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Ginekol Pol. 2010 Jul;81(7):537-40.

New onset Addison's disease presenting as prolonged hyperemesis in early pregnancy.

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  • 1Department of Endocrinology, Polish Mother Memorial Research Institute, Medical University of Lodz, Poland.


A 32-year-old Caucasian was admitted at 14 weeks of gestation with hypotension and weight loss. Family members noted that she appeared "tired" prior to pregnancy Past medical history included primary hypothyroidism treated with thyroxine (100 microg/day). She had a healthy daughter aged 2.5 years who had been born small for gestational age. At about 8 weeks of gestation she started to vomit several times a day. She was treated with antiemetics and intravenous fluids. Following discharge she remained nauseated, weak and lightheaded and lost about 8 kg of weight. After readmission she appeared ill and dehydrated, BMI 16.6 kg/m2, BP 90/60 mmHg supine, 70/50 mmHg upright (with faint-like sensation), normal heart sounds, chest clinically clear, abdomen soft and not tender Investigations revealed severe hyponatraemia (sodium 112 mmol/L), normal potassium level 4.3 mmol/L, normal renal function, TSH 1.31 microIU/mL (reference range (RR): 0.27-4.2), freeT4 1.99 ng/dL (RR: 0.93-1.7), freeT3 3.29 pg/mL (RR: 2.57-4.43), anti-TPO antibodies 467 IU/mL (RR: <34)). She was hyperpigmented, hypotensive and hyponatraemic despite rehydration. Cortisol & ACTH, followed by a 250 microg short Synacthen test were requested and revealed peak cortisol response of 17 nmol/L (RR: above 550 nmol/l) as well as high baseline ACTH (969 pg/mL, RR: 0-46 pg/mL). She was started on hydrocortisone and felt tremendously better A diagnosis of Addisons disease was made (in view of hypothyroidism as a part of Autoimmune Polyglandular Syndrome type II). She was discharged on hydrocortisone and fludrocortisone replacement. Further during her pregnancy there was about two-week foetal growth delay. She, however delivered a healthy female infant at 36 weeks of gestation.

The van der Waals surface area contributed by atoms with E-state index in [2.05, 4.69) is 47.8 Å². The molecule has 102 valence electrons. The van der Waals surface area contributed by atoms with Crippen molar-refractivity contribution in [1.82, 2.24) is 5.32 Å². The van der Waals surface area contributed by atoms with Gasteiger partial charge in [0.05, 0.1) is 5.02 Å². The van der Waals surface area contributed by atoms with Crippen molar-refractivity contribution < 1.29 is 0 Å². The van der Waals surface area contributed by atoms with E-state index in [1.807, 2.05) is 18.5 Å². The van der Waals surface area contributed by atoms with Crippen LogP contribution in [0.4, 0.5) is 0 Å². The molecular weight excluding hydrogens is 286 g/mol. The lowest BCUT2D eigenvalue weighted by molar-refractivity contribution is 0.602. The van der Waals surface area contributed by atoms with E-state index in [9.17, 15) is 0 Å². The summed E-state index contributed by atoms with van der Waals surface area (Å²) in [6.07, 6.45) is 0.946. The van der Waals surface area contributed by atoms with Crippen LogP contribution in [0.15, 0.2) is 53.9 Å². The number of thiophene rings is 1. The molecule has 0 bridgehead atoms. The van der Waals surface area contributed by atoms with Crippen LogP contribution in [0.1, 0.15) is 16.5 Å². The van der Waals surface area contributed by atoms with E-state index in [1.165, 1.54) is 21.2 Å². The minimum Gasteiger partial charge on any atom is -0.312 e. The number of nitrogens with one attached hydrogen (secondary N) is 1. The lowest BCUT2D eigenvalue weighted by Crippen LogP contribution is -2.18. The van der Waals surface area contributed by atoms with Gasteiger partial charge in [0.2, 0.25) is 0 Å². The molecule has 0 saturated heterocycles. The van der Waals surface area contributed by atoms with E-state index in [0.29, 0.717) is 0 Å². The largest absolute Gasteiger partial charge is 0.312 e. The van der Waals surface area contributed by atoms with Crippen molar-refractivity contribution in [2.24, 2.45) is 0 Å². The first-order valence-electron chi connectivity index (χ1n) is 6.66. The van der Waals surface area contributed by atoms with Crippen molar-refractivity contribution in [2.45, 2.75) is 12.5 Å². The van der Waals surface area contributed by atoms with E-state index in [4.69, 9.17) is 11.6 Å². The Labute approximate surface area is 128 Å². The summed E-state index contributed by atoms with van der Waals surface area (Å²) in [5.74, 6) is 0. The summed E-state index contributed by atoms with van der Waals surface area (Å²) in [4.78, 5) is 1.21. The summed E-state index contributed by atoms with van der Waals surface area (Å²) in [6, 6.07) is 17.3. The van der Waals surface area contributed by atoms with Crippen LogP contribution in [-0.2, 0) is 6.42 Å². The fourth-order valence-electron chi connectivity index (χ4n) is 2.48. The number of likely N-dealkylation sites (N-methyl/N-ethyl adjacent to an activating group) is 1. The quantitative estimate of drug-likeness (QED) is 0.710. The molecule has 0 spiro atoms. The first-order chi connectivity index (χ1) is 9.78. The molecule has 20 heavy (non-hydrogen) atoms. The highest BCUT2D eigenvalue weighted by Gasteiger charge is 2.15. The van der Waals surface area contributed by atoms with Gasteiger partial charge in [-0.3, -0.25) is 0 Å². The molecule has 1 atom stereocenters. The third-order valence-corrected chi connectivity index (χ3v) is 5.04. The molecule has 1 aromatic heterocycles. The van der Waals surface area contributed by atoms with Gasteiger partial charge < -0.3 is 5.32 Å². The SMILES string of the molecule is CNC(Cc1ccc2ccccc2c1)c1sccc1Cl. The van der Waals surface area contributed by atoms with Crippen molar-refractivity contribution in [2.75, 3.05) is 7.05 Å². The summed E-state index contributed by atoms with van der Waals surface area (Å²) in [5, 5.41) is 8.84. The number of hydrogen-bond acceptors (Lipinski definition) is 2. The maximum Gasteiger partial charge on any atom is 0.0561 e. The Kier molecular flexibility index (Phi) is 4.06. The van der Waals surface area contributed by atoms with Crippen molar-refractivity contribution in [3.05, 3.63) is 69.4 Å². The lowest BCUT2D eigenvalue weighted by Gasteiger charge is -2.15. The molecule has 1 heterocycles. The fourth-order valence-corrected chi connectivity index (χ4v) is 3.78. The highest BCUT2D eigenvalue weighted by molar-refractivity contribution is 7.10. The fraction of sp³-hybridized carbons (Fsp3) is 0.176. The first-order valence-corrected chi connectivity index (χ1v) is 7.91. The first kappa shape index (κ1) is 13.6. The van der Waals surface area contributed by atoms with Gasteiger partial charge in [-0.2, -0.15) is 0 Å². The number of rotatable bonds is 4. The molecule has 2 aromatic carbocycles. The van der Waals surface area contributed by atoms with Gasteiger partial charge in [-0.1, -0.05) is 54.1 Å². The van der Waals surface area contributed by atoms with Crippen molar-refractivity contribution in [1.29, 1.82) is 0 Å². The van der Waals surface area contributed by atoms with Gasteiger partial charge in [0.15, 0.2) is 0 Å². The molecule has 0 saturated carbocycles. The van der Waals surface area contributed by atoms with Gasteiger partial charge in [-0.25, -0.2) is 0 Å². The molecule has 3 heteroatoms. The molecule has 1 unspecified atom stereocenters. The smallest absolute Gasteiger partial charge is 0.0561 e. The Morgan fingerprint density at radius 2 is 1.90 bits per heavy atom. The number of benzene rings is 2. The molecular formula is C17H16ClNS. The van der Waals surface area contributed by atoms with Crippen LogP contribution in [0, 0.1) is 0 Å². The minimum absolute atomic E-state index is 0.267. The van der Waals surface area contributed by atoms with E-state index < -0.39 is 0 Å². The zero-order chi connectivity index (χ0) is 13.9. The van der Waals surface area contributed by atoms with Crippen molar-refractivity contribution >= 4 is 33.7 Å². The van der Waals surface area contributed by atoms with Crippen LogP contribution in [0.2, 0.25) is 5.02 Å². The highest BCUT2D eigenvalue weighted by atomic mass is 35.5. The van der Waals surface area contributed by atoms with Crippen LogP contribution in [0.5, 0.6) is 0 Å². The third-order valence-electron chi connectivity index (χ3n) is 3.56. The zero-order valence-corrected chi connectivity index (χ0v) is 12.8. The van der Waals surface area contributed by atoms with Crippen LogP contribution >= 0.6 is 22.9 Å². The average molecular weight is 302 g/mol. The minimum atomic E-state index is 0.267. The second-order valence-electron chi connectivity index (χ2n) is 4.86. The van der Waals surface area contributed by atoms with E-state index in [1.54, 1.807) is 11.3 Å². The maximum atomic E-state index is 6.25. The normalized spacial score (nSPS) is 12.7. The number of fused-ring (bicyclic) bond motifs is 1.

New onset Addison's disease is rare in pregnancy but may present with prolonged vomiting and weight loss. Therefore adrenal failure should be included in the differential diagnosis of hyperemesis gravidarum.

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